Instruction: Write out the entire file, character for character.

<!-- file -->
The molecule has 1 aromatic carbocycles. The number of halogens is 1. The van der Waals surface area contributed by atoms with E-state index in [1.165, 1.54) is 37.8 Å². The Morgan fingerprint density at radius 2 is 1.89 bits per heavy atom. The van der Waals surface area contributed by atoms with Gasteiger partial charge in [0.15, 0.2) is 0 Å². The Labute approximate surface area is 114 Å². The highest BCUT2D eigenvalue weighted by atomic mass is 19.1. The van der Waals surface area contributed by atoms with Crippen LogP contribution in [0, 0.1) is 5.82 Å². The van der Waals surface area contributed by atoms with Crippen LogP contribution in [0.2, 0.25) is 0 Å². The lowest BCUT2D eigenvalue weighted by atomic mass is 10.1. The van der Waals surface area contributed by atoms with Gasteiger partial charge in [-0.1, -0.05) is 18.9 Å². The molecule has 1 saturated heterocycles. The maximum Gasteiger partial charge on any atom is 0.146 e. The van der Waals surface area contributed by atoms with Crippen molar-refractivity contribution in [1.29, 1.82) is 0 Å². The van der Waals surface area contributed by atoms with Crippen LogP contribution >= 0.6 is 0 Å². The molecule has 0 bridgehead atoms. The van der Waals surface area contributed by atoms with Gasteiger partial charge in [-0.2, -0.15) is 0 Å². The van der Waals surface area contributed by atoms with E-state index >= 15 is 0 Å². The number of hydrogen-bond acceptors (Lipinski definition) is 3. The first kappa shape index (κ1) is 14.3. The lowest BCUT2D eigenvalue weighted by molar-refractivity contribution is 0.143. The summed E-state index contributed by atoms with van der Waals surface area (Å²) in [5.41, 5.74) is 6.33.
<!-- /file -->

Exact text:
The molecule has 1 aromatic carbocycles. The number of halogens is 1. The van der Waals surface area contributed by atoms with E-state index in [1.165, 1.54) is 37.8 Å². The Morgan fingerprint density at radius 2 is 1.89 bits per heavy atom. The van der Waals surface area contributed by atoms with Gasteiger partial charge in [0.15, 0.2) is 0 Å². The Labute approximate surface area is 114 Å². The highest BCUT2D eigenvalue weighted by atomic mass is 19.1. The van der Waals surface area contributed by atoms with Crippen LogP contribution in [0, 0.1) is 5.82 Å². The van der Waals surface area contributed by atoms with Crippen LogP contribution in [0.2, 0.25) is 0 Å². The lowest BCUT2D eigenvalue weighted by atomic mass is 10.1. The van der Waals surface area contributed by atoms with Gasteiger partial charge in [-0.1, -0.05) is 18.9 Å². The molecule has 1 saturated heterocycles. The maximum Gasteiger partial charge on any atom is 0.146 e. The van der Waals surface area contributed by atoms with Crippen molar-refractivity contribution in [1.29, 1.82) is 0 Å². The van der Waals surface area contributed by atoms with Crippen LogP contribution >= 0.6 is 0 Å². The molecule has 0 bridgehead atoms. The van der Waals surface area contributed by atoms with Gasteiger partial charge in [-0.2, -0.15) is 0 Å². The van der Waals surface area contributed by atoms with E-state index >= 15 is 0 Å². The number of hydrogen-bond acceptors (Lipinski definition) is 3. The first kappa shape index (κ1) is 14.3. The lowest BCUT2D eigenvalue weighted by molar-refractivity contribution is 0.143. The summed E-state index contributed by atoms with van der Waals surface area (Å²) in [5.41, 5.74) is 6.33.